Myeloma bone marrow cancer
Several types of cancer can develop in the bone marrow, but the main ones are leukemia, acute or chronic, and myeloma. What are the symptoms? What development to expect? How is it treated?
Do not confuse bone marrow with spinal cord. Unlike the bone marrow, the spinal cord belongs to the nervous system and has the function of transmitting the commands that allow movement and feeling, from the brain to the nerves. It is located in the canal formed by the stacking of the vertebrae of the column. Myeloma, also called multiple myeloma.
What is bone marrow?
Bone marrow is a substance inside the bone; in adults, it is mainly found in the flat bones, namely the sternum, ribs, vertebrae and pelvic bones. Every day it makes billions of cells called hematopoietic stem cells which give rise to different blood cells. This continuous production, through a process called hematopoiesis, allows the destroyed blood cells in our body to be permanently replaced with new cells.
There are three families of blood cells:
- red blood cells (or red blood cells or erythrocytes) which carry oxygen;
- white blood cells (or leukocytes) that protect our body from attacks;
- platelets that allow blood to clot.
Bone marrow plays a vital role in the body. In the event of dysfunction, i.e. in the case of serious blood diseases (leukemia for example), only a bone marrow transplant can restore the function of the marrow.
Types of bone marrow cancer
The bone marrow can be affected by different types of cancer. The most common are myeloma and leukemia, acute or chronic.
Most myeloma affects people aged 45 to 70 (3% of patients are under 40), and more frequently men. It is characterized by the uncontrolled production of immune cells called plasma cells. These diseased cells invade the bone marrow. In France, approximately 5,000 new cases of myeloma are detected each year.
• Acute leukemia
Leukemia is said to be acute when it progresses rapidly. It is characterized by an abnormally high production of abnormal white blood cells, that is to say whose development is not complete. They then invade the bone marrow and then the blood. Once in the circulation, they can reach other organs. Acute leukemia causes approximately 4,000 deaths per year in France, especially among children and the elderly.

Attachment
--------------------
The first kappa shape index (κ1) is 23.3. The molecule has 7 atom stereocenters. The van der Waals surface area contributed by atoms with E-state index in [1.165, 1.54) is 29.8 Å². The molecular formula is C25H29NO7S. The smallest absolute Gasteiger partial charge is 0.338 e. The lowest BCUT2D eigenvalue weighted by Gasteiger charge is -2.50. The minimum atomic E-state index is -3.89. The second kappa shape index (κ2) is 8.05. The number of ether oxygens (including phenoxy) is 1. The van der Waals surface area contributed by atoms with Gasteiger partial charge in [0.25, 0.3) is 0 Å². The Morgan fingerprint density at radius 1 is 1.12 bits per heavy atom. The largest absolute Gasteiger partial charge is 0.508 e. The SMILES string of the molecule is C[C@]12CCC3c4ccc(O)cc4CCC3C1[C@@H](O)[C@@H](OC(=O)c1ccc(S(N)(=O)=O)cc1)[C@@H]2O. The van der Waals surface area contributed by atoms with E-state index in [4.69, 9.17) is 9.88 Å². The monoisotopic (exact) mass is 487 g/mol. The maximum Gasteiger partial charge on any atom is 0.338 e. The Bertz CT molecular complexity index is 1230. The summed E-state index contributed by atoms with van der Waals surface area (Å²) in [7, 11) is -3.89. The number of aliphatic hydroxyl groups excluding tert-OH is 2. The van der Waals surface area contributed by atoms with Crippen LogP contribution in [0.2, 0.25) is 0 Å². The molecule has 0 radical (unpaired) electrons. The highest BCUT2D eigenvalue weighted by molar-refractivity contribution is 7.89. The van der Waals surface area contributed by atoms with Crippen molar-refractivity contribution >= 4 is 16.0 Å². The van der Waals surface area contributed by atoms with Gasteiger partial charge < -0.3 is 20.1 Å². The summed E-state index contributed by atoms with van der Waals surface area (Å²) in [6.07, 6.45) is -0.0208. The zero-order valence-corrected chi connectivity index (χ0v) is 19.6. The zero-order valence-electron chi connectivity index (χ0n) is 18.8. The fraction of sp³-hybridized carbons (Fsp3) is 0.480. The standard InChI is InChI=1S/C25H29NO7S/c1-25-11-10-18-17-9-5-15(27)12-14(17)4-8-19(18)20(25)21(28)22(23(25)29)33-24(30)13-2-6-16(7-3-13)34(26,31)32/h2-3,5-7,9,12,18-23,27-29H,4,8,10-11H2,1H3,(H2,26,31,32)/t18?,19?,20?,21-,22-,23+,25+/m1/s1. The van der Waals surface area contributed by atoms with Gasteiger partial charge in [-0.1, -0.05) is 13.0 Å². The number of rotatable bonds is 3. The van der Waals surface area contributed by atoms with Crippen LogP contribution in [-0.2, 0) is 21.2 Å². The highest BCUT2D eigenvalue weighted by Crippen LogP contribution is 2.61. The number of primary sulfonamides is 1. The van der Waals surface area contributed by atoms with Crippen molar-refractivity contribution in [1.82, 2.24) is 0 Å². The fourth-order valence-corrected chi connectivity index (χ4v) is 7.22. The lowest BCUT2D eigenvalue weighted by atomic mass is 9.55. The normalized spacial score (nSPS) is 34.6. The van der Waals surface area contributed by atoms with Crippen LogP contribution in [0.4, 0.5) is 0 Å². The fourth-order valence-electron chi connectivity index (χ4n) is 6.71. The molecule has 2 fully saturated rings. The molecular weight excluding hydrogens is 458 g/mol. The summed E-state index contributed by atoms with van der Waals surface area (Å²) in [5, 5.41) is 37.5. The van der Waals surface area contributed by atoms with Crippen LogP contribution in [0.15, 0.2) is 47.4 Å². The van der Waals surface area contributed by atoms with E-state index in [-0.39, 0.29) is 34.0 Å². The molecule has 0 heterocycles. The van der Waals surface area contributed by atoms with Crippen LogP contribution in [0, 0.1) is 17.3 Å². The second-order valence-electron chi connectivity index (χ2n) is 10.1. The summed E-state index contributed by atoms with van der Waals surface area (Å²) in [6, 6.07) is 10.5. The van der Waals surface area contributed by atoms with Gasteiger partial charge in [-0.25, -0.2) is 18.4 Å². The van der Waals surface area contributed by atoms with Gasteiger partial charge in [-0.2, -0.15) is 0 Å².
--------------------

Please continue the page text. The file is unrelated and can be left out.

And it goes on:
• Chronic leukemia
It is characterized by invasion by mature white blood cells into the bone marrow. The disease is generally of slow evolution. Each year, nearly 4,500 new cases are diagnosed in France in 2012. This leukemia represents just over 1% of all cancers and 30% of all leukaemias. Men are more affected than women and the average age at diagnosis is 70 years. The 5-year survival rate is over 80%.
They are still little known. “Several avenues are being studied: genetics, environmental, in particular exposure to chemical industrial radiation. They can also be consecutive to a treatment of chemotherapy or of radiotherapy.”
The bone marrow is where blood cells, i.e. white blood cells, red blood cells and platelets, are produced. When cancer reaches this part of the body, it becomes less functional. This results in a decrease in the number of red blood cells (resulting in anemia responsible for fatigue and pallor), a decrease in the number of platelets (with a risk of bleeding) and the number of white blood cells (resulting in a fragility of the immune system, and therefore an increased risk of infections). Very significant bone pain, with spontaneous fractures, can also occur, as well as kidney failure.
To establish the diagnosis, your doctor first performs a clinical examination, then blood tests. If necessary, he will complete these examinations with a myelogram, that is to say a bone marrow sample and an analysis of its content.
Apart from acute leukemia, which constitutes a real threat in the short term (a few weeks or even a few days), the other diseases can present themselves in different forms, from very inactive diseases sometimes requiring only simple monitoring, to a disease declared requiring specific treatment initiation. The care will then be personalized according to the evolution of the cancer.
Read also: Why Do Many People Get Cancer?
Treatment for bone marrow cancer usually requires chemotherapy or immunotherapy. Targeted therapy can also be proposed as well as a bone marrow transplant. “A brand new treatment is being developed: it is an immunotherapy based on CAR-T cells. The patient’s own immune cells are modified to induce them to kill the bad cells. A multidisciplinary medical team meets to discuss treatment options appropriate to each patient’s situation.
- Chemotherapies such as melphalan (Alkeran®), cyclophosphamide (Cytoxan®), doxorubicin (Adriamycin®), liposomal doxorubicin (Doxil®) and vincristine (Oncovin®)
- High-dose chemotherapy and stem cell transplantation
- Corticosteroids like dexamethazone or prednisone, often in combination with chemotherapy
Immunomodulating agents (IMiDs) such as thalidomide (Thalomid®), lenalidomide (Revlimid®) and pomalidomide (Pomalyst®)
- Proteasome inhibitors (PIs), such as bortezomib (Velcade®), carfilzomib (Kyprolis®), and ixazomib (Ninlaro®)
- Monoclonal antibodies (MoAbs) such as daratumumab (Darzalex®)
Chronic leukemia has a good prognosis: 5-year survival is 80%. For myeloma, it is 40% at 5 years.